So, there you have it. Haskins is officially the starting quarterback for the Buckeyes going into fall camp. But, Meyer does stress there's still a competition for the position. Urbz isn't one to let guys sit back and relax when it comes to where they are listed on the depth chart. On top of that, don't think Tate Martell is throwing in the towel on starting the season as the number one signal caller. Martell is an intense competitor, who is going to push Haskins every day. That's exactly what we want, because both will benefit from the competition.
Thanks to various camps and their annual "Friday Night Lights" session, the Buckeyes received their usual haul of commitments.
Fort Wayne, Indiana's Craig Young is listed as a wide receiver by recruiting services, but Urban Meyer and his staff seem to have him pegged for the defensive side of the ball. It isn't hard to see why. He's 6-feet-4, 212 pounds and an outstanding all-around athlete. He reminds me a bit of Sam Hubbard at that age. Hubbard was bigger (6-feet-6, 225 pounds), but was, also, a great athlete. Once Buckeye strength and conditioning guru Mick Marotti gets his hands on Young, I can easily see him growing into an outside linebacker or defensive end. While attending a Buckeye camp in June, Meyer had him lining up at those positions.
One of the biggest concerns for Urban Meyer and his 2019 recruiting class was finding a quarterback; he likes to bring in at least one in every class. Notice I said "was" because thanks to Dwan Mathis flipping his commitment from Michigan State, the Buckeyes have the quarterback commit they needed. The 6-foot-5, 195 pounder from Oak Park, Michigan was very impressive at Buckeye camps last June, but never received an offer. Once communication between he and the Buckeye staff fell off, Mathis commited to the Spartans. But, that all changed in early May when he received an offer from the Buckeyes. After showing up unannounced at Friday Night Lights, it was a matter of time before he decommited from the Spartans and pledged to OSU. He is the number nine pro-style quarterback nationally.
Two of the top five players nationally, according to 247 Sports, are thought to be heavily leaning towards the Buckeyes. The top player in Ohio, Zach Harrison of Olentangy Orange High School, is thought to be a virtual lock to commit to Urban Meyer's program. But, the 6-foot-5, 244 pound defensive end said recently he's more confused than ever, after having taken official visits to various schools. Right now, Michigan appears to be Ohio State's biggest competitor for Harrison. He still maintains he wants to make a decision on his birthday, which August 14th. Also, most "experts" have Huntington, WV offensive tackle Darnell Wright pegged for the Buckeyes. Harrison and Wright are ranked fourth and fifth in the 247 Sports rankings.
Usually I don't mention much about the 2020 recruiting class. The signing day for them is a long way off and a lot can change. But, I think a recent commitment the Buckeyes received is worth talking about. Cincinnti St. Xavier's Paris Johnson, Jr., the class of 2020's number two offensive tackle has pledged to join Urban Meyer's program. His twitter announcement of his decision says it all, "I'm Staying Home!!" After watching Ohio's 2018 top player, offensive tackle Jackson Carmen of Fairfield, bolt the state for Clemson (I'll be nice and leave it at that), it is great to see Johnson, Jr.'s excitement over joining the Buckeyes. Although he's already 6-feet-7 and 285 pounds, there's still a lot of time for physical maturing.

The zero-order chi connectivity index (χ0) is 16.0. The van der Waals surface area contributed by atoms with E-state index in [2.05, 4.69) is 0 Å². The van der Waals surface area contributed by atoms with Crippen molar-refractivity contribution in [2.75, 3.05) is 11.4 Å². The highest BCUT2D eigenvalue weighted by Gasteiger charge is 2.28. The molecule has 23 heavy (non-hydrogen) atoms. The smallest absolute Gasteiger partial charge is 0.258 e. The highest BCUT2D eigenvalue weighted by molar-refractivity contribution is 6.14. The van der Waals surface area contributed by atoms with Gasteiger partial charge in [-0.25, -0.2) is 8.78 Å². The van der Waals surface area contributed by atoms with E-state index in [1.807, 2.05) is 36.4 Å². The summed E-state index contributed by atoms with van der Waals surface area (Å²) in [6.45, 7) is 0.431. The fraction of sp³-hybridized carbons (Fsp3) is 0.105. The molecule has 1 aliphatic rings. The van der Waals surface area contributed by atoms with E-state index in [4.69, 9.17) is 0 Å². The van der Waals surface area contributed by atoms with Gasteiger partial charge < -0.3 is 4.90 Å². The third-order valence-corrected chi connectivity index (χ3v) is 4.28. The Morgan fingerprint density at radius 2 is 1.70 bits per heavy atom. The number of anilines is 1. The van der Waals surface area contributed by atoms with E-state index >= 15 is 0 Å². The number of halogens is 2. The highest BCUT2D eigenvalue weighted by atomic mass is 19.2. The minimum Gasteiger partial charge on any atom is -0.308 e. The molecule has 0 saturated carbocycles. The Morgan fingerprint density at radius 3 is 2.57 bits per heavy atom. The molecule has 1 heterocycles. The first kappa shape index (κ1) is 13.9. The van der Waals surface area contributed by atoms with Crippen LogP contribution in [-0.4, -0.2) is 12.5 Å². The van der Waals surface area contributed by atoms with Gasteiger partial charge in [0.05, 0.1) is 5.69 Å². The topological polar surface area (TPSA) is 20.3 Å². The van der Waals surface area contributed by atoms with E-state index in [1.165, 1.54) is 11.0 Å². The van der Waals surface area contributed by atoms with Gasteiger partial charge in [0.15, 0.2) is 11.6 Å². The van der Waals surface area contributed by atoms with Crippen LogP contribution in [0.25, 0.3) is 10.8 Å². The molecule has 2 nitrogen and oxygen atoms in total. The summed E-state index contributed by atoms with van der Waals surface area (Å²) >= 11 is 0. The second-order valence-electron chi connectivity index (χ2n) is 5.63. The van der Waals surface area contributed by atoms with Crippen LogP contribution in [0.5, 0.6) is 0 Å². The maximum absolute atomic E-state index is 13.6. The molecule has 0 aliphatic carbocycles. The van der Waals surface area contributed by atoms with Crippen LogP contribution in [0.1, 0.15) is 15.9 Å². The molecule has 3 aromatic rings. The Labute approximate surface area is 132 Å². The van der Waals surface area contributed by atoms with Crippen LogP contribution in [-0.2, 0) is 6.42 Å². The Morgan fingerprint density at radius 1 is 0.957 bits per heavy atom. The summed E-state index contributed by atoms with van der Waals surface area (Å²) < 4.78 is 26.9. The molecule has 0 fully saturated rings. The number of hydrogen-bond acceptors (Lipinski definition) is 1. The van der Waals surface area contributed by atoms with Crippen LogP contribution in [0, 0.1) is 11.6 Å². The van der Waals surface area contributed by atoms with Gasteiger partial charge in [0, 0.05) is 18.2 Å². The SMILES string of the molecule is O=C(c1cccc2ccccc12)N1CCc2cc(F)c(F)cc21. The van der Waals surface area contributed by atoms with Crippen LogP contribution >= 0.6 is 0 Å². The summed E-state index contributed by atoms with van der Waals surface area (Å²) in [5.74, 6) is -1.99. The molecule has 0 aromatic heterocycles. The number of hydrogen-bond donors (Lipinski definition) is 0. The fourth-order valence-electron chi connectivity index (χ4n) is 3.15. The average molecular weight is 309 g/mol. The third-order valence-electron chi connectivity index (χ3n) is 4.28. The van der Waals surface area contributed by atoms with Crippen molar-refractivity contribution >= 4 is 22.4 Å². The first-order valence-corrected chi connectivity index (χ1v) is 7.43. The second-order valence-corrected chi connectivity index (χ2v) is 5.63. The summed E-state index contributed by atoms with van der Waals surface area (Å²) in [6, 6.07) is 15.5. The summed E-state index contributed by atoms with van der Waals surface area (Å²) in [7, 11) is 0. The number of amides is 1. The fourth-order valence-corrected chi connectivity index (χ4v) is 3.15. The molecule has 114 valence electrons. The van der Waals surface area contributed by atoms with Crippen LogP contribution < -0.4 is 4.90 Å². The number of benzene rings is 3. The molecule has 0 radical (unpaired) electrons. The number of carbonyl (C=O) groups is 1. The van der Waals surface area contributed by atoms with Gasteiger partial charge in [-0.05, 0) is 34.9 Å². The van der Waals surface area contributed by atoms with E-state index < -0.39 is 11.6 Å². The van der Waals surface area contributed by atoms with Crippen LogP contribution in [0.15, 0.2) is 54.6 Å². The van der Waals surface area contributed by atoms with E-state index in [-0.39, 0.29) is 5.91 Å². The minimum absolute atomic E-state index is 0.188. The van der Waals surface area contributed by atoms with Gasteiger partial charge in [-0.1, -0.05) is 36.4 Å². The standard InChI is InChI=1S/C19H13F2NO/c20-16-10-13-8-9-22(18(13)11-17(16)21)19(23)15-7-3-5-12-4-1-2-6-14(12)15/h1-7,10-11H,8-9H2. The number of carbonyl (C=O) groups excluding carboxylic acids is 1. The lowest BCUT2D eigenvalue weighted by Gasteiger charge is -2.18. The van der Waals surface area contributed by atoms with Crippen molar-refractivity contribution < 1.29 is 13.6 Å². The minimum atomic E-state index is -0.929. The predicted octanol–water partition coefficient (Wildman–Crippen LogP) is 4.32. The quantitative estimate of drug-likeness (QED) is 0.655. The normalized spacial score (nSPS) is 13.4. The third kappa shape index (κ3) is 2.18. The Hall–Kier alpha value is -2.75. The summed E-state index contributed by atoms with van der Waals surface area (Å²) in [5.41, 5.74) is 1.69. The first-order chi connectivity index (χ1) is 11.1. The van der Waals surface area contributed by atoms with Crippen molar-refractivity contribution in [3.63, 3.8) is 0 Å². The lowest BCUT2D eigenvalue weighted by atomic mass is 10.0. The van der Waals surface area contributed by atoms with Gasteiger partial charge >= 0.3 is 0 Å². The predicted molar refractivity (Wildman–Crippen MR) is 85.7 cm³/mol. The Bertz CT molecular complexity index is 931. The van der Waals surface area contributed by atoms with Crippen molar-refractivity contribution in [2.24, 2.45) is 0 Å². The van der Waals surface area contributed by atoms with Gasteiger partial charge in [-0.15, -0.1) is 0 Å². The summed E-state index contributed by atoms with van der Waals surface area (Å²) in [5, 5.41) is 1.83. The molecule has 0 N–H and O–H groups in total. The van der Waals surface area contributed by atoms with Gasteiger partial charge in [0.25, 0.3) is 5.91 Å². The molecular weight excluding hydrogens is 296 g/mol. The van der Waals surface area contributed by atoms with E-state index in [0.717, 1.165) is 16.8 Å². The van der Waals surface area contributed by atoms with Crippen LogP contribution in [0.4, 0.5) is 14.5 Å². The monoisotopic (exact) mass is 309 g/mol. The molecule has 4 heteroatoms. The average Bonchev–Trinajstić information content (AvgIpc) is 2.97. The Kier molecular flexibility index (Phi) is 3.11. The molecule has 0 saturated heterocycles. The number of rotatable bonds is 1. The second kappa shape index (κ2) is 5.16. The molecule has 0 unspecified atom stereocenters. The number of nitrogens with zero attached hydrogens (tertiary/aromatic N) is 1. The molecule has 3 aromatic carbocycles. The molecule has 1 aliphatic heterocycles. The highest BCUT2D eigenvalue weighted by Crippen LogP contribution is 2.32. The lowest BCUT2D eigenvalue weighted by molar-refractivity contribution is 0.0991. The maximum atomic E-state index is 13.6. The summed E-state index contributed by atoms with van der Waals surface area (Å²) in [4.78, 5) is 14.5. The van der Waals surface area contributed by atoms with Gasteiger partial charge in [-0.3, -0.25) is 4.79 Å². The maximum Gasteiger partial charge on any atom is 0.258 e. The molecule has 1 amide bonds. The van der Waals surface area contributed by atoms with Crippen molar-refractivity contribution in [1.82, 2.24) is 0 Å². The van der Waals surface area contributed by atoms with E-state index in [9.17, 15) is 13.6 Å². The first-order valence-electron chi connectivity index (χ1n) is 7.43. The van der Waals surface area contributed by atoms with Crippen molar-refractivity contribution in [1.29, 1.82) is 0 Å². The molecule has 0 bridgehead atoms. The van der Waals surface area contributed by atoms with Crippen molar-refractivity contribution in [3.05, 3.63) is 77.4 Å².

Ohio State received another important commitment for the 2020 recruiting class when Scottsdale, Arizona quarterback Jack Miller said he's joining the Buckeyes. The number three pro-style quarterback and number eighty overall recruit, in the 2020 recruitiing cycle, is 6-feet-4 and 210 pounds.
Think Before You Speak II
If you haven't noticed, when people say dumb things about the Buckeyes (or the Big Ten), I like to point it out. The latest person to shoot off their mouth before thinking is Auburn quarterback Jarrett Stidham. He was asked what advice he would give former Buckeye quarterback Joe Burrow on his transfer to LSU. Ready for what he said? See if you can read it all the way through without doubling over with laughter. "I don't how it was up north, but people down south love their football. That's No. 1. No. 2, the SEC, it's a lot of fun. It's a grind. Every single week, you've got to be on your game. There's no cupcake teams in our league. You're going to get somebody's best every single week, so you've got to be physically and mentally prepared for those types of games and situations."
Finished laughing yet? Well, Stidham is right about one thing, like most in the south, he knows nothing about the north. Does he think 105,000 people show up at each Buckeye home game because they're bored and don't have anything better to do? Those of us who are OSU/Big Ten fans know, without a doubt, people in the north love their football. But, my favorite thing he said is there aren't any cupcake teams in the SEC. Sure big guy, whatever you say. Let's keep in mind the SEC had a losing record in bowl games and a losing record against the Power 5 conferences. Yes, I know two of its teams met for the national championship, but you judge a conference from its best team to its worst. As I detailed in a recent blog, the SEC is not college football's top conference at this time (you can read that blog by clicking here). After being a part of Buckeye teams, which played on the road at places like Michigan, Penn State, and Michigan State, I'm fairly sure Joe Burrow knows how to prepare for "those types of games and situations." Also, let's not forget Burrow and the Buckeyes traveled to Oklahoma to play the Sooners. We all know SEC schools are far too chickenshit to ever take on an assignment like that. The arrogance of everyone involved with SEC football never ceases to amaze me.
Oh, by the way, Stidham's Auburn Tigers lost to UCF in the Peach Bowl this past season. That's right, Auburn, of the big, bad SEC LOST to a team from the America Athletic Conference. That's L-O-S-T...LOST! I don't care if UCF was undefeated; if the SEC is as dominant as Stidham claims, his Tigers should have steamrolled them. Stidham will find out on September 15th just how well Burrow prepares for games, when his team takes on LSU.
Well, it's July. That means camp opens for the Buckeyes in about a month. Not all that concerned about it yet. I'm still enjoying my summer.